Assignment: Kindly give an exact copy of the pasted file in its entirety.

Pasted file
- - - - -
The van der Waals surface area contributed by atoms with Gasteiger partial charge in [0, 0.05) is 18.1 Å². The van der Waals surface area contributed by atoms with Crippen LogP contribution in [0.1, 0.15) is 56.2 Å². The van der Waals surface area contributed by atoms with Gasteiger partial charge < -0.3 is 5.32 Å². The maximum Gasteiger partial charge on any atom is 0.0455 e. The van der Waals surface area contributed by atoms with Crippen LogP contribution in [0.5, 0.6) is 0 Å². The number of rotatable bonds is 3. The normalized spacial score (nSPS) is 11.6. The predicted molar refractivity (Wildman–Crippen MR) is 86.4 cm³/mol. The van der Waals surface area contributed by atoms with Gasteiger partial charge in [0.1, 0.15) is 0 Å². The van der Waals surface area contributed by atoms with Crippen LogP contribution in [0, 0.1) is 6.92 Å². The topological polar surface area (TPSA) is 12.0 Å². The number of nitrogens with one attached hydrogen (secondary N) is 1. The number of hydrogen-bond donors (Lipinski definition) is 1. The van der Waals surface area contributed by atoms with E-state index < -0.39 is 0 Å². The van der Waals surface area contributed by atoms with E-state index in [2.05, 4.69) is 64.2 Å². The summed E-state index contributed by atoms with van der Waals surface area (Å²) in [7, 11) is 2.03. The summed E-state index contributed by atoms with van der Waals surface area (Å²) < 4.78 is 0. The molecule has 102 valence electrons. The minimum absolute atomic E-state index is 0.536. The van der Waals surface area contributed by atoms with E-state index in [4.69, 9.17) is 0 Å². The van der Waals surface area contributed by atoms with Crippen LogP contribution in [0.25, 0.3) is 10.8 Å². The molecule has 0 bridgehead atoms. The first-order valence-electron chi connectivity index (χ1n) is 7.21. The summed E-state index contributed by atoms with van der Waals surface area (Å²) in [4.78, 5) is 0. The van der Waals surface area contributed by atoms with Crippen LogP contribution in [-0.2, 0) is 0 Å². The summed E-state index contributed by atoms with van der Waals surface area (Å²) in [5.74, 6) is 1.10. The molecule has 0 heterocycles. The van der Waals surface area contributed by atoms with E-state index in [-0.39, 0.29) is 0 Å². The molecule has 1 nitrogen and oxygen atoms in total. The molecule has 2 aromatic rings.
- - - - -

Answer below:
The van der Waals surface area contributed by atoms with Gasteiger partial charge in [0, 0.05) is 18.1 Å². The van der Waals surface area contributed by atoms with Crippen LogP contribution in [0.1, 0.15) is 56.2 Å². The van der Waals surface area contributed by atoms with Gasteiger partial charge < -0.3 is 5.32 Å². The maximum Gasteiger partial charge on any atom is 0.0455 e. The van der Waals surface area contributed by atoms with Crippen LogP contribution in [0.5, 0.6) is 0 Å². The number of rotatable bonds is 3. The normalized spacial score (nSPS) is 11.6. The predicted molar refractivity (Wildman–Crippen MR) is 86.4 cm³/mol. The van der Waals surface area contributed by atoms with Gasteiger partial charge in [0.1, 0.15) is 0 Å². The van der Waals surface area contributed by atoms with Crippen LogP contribution in [0, 0.1) is 6.92 Å². The topological polar surface area (TPSA) is 12.0 Å². The number of nitrogens with one attached hydrogen (secondary N) is 1. The number of hydrogen-bond donors (Lipinski definition) is 1. The van der Waals surface area contributed by atoms with E-state index < -0.39 is 0 Å². The van der Waals surface area contributed by atoms with E-state index in [2.05, 4.69) is 64.2 Å². The summed E-state index contributed by atoms with van der Waals surface area (Å²) in [7, 11) is 2.03. The summed E-state index contributed by atoms with van der Waals surface area (Å²) < 4.78 is 0. The molecule has 102 valence electrons. The minimum absolute atomic E-state index is 0.536. The van der Waals surface area contributed by atoms with E-state index in [4.69, 9.17) is 0 Å². The van der Waals surface area contributed by atoms with Crippen LogP contribution in [0.25, 0.3) is 10.8 Å². The molecule has 0 bridgehead atoms. The first-order valence-electron chi connectivity index (χ1n) is 7.21. The summed E-state index contributed by atoms with van der Waals surface area (Å²) in [4.78, 5) is 0. The van der Waals surface area contributed by atoms with Crippen LogP contribution in [-0.2, 0) is 0 Å². The summed E-state index contributed by atoms with van der Waals surface area (Å²) in [5.74, 6) is 1.10. The molecule has 0 heterocycles. The van der Waals surface area contributed by atoms with E-state index in [-0.39, 0.29) is 0 Å². The molecule has 1 nitrogen and oxygen atoms in total. The molecule has 2 aromatic rings.